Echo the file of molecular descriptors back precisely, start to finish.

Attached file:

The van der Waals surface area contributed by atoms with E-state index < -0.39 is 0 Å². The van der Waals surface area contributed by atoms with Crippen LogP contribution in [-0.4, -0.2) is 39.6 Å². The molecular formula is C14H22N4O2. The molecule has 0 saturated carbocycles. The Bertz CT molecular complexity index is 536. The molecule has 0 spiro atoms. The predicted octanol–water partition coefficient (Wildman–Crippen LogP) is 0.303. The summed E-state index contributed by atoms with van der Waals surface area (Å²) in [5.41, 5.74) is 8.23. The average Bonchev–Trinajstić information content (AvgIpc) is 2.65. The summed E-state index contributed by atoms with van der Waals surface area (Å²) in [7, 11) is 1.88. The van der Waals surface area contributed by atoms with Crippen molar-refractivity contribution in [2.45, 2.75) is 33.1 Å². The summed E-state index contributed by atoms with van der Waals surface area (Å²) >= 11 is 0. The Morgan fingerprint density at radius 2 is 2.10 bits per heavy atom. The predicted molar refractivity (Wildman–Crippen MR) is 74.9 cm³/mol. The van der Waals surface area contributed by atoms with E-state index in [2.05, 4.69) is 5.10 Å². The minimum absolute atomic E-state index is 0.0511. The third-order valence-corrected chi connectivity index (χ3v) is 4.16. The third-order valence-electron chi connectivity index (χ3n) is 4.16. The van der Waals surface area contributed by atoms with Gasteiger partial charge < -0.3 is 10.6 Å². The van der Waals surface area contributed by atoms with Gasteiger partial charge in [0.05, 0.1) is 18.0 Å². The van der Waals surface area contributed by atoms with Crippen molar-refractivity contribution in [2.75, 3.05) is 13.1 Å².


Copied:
The van der Waals surface area contributed by atoms with E-state index < -0.39 is 0 Å². The van der Waals surface area contributed by atoms with Crippen LogP contribution in [-0.4, -0.2) is 39.6 Å². The molecular formula is C14H22N4O2. The molecule has 0 saturated carbocycles. The Bertz CT molecular complexity index is 536. The molecule has 0 spiro atoms. The predicted octanol–water partition coefficient (Wildman–Crippen LogP) is 0.303. The summed E-state index contributed by atoms with van der Waals surface area (Å²) in [5.41, 5.74) is 8.23. The average Bonchev–Trinajstić information content (AvgIpc) is 2.65. The summed E-state index contributed by atoms with van der Waals surface area (Å²) in [7, 11) is 1.88. The van der Waals surface area contributed by atoms with Crippen molar-refractivity contribution in [2.45, 2.75) is 33.1 Å². The summed E-state index contributed by atoms with van der Waals surface area (Å²) >= 11 is 0. The Morgan fingerprint density at radius 2 is 2.10 bits per heavy atom. The predicted molar refractivity (Wildman–Crippen MR) is 74.9 cm³/mol. The van der Waals surface area contributed by atoms with E-state index in [2.05, 4.69) is 5.10 Å². The minimum absolute atomic E-state index is 0.0511. The third-order valence-corrected chi connectivity index (χ3v) is 4.16. The third-order valence-electron chi connectivity index (χ3n) is 4.16. The van der Waals surface area contributed by atoms with Gasteiger partial charge < -0.3 is 10.6 Å². The van der Waals surface area contributed by atoms with Gasteiger partial charge in [0.05, 0.1) is 18.0 Å². The van der Waals surface area contributed by atoms with Crippen molar-refractivity contribution in [2.75, 3.05) is 13.1 Å².